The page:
I would like to extend my thanks to netgalley.com and to Bonnier Zaffire for giving me the opportunity to read this book in exchange for an honest review.
Category: General Fiction (Adult), Historical Fiction
Notes: Despite the nature of the events being retold, the writing has a respectful tone without graphic descriptions of violence or swearing. I highly recommend this book.
Publication: January 11, 2018—Bonnier Zaffire
Lale has witnessed an unimaginable act. He staggers to his feet, standing on the threshold of hell, an inferno of feelings raging inside him.
How can a race spread out across multiple countries be considered a threat?
“I know it’s a strange thing for me to say, but you will honor them by staying alive, surviving this place and telling the world what happened here.”
He knows they will never grow to be the women they were meant to be. Their futures have been derailed and there will be no getting back on the same track. The visions they once had of themselves, as daughters, sisters, wives and mothers, workers, travelers, and lovers, will forever be tainted by what they’ve witnessed and endured.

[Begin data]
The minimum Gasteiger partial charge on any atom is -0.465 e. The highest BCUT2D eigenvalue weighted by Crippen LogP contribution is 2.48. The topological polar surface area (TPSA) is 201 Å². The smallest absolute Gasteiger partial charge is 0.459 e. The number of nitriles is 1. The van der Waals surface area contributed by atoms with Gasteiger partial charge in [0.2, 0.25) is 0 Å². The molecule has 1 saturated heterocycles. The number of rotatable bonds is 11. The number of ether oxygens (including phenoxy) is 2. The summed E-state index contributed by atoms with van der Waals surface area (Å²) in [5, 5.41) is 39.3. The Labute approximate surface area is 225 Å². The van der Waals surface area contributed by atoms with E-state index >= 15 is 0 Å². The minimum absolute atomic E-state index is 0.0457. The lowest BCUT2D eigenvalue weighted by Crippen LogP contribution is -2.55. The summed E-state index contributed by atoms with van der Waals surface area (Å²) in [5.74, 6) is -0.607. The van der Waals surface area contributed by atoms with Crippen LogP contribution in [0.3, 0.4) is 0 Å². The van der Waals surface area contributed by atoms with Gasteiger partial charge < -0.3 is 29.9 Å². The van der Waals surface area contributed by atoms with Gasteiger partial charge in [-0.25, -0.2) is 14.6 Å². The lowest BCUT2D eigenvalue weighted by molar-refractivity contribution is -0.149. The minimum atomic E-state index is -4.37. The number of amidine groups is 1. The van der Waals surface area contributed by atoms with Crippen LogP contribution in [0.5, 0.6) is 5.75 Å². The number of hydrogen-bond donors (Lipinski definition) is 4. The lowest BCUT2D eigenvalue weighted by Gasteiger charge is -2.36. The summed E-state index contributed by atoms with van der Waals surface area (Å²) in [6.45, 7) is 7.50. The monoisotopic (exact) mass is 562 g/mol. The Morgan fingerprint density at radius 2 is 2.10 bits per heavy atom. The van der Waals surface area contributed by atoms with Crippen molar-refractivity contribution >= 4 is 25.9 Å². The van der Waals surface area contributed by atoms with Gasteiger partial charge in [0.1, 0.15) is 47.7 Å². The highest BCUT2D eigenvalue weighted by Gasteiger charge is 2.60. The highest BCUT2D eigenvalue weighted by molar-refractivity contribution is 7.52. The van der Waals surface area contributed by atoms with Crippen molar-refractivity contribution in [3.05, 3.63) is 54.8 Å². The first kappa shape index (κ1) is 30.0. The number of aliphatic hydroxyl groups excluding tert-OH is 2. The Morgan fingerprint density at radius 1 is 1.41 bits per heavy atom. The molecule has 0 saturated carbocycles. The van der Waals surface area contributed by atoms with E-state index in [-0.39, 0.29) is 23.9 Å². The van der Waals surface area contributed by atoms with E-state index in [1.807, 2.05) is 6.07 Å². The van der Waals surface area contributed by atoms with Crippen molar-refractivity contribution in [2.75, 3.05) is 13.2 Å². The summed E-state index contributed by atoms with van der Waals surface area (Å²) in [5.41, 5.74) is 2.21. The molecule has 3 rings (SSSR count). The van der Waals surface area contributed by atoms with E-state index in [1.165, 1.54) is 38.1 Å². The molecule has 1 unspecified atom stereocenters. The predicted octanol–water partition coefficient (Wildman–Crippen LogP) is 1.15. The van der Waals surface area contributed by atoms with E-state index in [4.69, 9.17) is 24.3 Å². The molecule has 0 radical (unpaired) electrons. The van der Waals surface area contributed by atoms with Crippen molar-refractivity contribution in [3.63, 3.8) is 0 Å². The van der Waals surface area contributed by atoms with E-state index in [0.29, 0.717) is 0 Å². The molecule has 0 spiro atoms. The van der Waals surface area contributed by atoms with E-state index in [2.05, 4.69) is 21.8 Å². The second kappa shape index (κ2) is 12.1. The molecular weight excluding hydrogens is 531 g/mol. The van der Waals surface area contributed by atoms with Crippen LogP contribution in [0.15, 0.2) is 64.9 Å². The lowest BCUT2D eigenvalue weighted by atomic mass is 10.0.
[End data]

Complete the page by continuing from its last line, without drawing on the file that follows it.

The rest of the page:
Raisins and Almonds
by Kerry Greenwood
Raisins and Almonds is a typical Phryne Fisher mystery, but somewhat more cerebral. Evidence of that is found in the inclusion of a bibliography reflective of the author’s research and a glossary of Yiddish words. This mystery is strongly tied into the Jewish community that settled in Australia, the politics of Zionism, and a sub-sect focused on alchemy. Phryne has to do a lot of research in addition to her usual methods of sleuthing in order to find the murderer of a young Jewish scholar and free an innocent bookseller from prison.